Correlation Between Glucose Metabolism and Serum Steroid Hormones in Patients With Polycystic Ovary Syndrome

Xuelin Li; Tianyue Zhang; Shengxian Li; Yuying Deng; Lihua Wang; Tao Tao; Shujie Wang; Yanyun Gu; Weiqiong Gu; Jie Hong; Wei Liu; Weiqing Wang; Yifei Zhang


Clin Endocrinol. 2020;92(4):350-357. 

In This Article


This study explored the association between glucose metabolism and serum steroid hormone profiles in a large PCOS cohort in China, in which 371 (40.6%) of the 914 patients with PCOS had prediabetes and T2DM, showing a relatively high prevalence of abnormal glucose metabolism in this young PCOS cohort. In fact, the prevalence of prediabetes and diabetes in Chinese adults under 40 years old was 28.8% and 5.9%, respectively.[18] Considering that premenopausal women have a lower risk of dysglycaemia than men of the same age, this PCOS cohort exhibited a relatively higher prevalence of prediabetes and T2DM than Chinese women of a similar age. We focused on serum steroid hormone profiling in these patients using LC-MS/MS and found that aldosterone, androstenedione, oestrone, pregnenolone and FAI showed a positive correlation with dysglycaemia, while progesterone showed a negative correlation. After adjusting for age, BMI and fasting insulin levels in the logistic regression model, aldosterone, androstenedione and oestrone (in quartiles) remained significantly correlated with the risk of abnormal glucose metabolism, suggesting that in addition to insulin resistance and obesity, there are likely other underlying mechanisms linking abnormal glucose metabolism to serum steroid hormone levels in patients with PCOS.

Patients with PCOS have increased risks of metabolic disorders such as IGT and T2DM compared with those without PCOS.[6] Obesity and insulin resistance, as two important risk factors for T2DM, frequently occur in patients with PCOS,[19] and the prevalence of T2DM in these patients increases with increasing BMI. However, it remains unclear whether the PCOS status has an independent effect on hyperglycaemia. Hyperandrogenism is considered as a cardinal element in the pathogenesis of PCOS and has a close interaction with hyperinsulinaemia.[20] Previous studies have found that hyperandrogenism can induce insulin resistance in subcutaneous tissue by inhibiting the phosphorylation of protein kinase C,[12] upregulating the uncoupling of protein-1 expression in brown adipose tissue,[11] or promoting lipolysis in visceral fat cells,[21] thus influencing glucose metabolism. Our previous study revealed that patients with PCOS had higher plasma glucose levels than their corresponding control groups.[16] In addition, the levels of several serum steroid hormones, such as DHEAS, 17-hydroprogesterone and oestrone, were different in lean and obese patients, indicating that androgen, androgen metabolites and other steroid hormones may play a role in the occurrence of obesity and abnormal glucose metabolism.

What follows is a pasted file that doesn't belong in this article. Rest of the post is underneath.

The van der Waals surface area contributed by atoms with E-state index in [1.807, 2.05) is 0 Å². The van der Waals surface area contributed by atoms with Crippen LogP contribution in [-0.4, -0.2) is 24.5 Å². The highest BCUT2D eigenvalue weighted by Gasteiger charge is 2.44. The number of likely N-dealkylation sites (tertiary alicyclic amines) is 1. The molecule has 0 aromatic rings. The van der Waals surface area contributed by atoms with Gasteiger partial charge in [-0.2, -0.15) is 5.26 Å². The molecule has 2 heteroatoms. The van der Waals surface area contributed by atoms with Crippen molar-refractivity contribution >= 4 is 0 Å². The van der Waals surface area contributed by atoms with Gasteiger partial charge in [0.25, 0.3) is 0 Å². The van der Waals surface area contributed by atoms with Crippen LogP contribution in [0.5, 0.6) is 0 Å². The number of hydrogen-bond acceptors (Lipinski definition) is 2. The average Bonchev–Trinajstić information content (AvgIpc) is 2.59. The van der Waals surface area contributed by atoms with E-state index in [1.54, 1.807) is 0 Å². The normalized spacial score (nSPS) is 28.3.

Clinical evidence has indicated that aldosterone exerts a direct effect on insulin action and that the removal of excess aldosterone improves plasma glucose levels.[22] A large-sample multi-ethnic study has also verified that excess aldosterone is related to an increased risk of diabetes and that insulin resistance is involved in the pathophysiology of T2DM.[23] Similarly, O'Reilly et al used LC-MS/MS to measure serum androgen levels in 86 British women with PCOS and found a correlation between high androstenedione levels and insulin resistance as well as dysglycaemia.[24] However, large-scale studies assessing the effect of serum steroid hormones on glucose metabolism are lacking, and the underlying mechanisms remain unclear. We performed a relatively large-sample study using this method and found that aldosterone and androstenedione were correlated with glucose metabolism, independent of age, BMI and fasting insulin levels. The trend for aldosterone remained significant also when we excluded subjects with hypertension. These results indicate that there may be additional mechanisms independent of insulin resistance that mediates the relationship between aldosterone or androstenedione and glucose metabolism in PCOS.